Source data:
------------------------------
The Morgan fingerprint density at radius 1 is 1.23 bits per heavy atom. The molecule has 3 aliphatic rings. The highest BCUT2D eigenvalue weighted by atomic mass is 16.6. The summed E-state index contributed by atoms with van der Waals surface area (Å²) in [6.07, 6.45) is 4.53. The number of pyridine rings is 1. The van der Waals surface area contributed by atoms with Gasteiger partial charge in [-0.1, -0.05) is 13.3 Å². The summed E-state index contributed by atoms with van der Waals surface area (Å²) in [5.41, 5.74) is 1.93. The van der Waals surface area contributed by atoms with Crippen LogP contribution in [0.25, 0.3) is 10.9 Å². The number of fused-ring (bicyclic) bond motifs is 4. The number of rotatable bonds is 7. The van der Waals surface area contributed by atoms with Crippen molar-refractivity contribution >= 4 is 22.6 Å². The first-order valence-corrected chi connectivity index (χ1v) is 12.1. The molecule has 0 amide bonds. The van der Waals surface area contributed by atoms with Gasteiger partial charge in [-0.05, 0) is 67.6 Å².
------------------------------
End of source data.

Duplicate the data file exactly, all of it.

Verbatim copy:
The Morgan fingerprint density at radius 1 is 1.23 bits per heavy atom. The molecule has 3 aliphatic rings. The highest BCUT2D eigenvalue weighted by atomic mass is 16.6. The summed E-state index contributed by atoms with van der Waals surface area (Å²) in [6.07, 6.45) is 4.53. The number of pyridine rings is 1. The van der Waals surface area contributed by atoms with Gasteiger partial charge in [-0.1, -0.05) is 13.3 Å². The summed E-state index contributed by atoms with van der Waals surface area (Å²) in [5.41, 5.74) is 1.93. The van der Waals surface area contributed by atoms with Crippen LogP contribution in [0.25, 0.3) is 10.9 Å². The number of fused-ring (bicyclic) bond motifs is 4. The number of rotatable bonds is 7. The van der Waals surface area contributed by atoms with Crippen molar-refractivity contribution >= 4 is 22.6 Å². The first-order valence-corrected chi connectivity index (χ1v) is 12.1. The molecule has 0 amide bonds. The van der Waals surface area contributed by atoms with Gasteiger partial charge in [-0.05, 0) is 67.6 Å².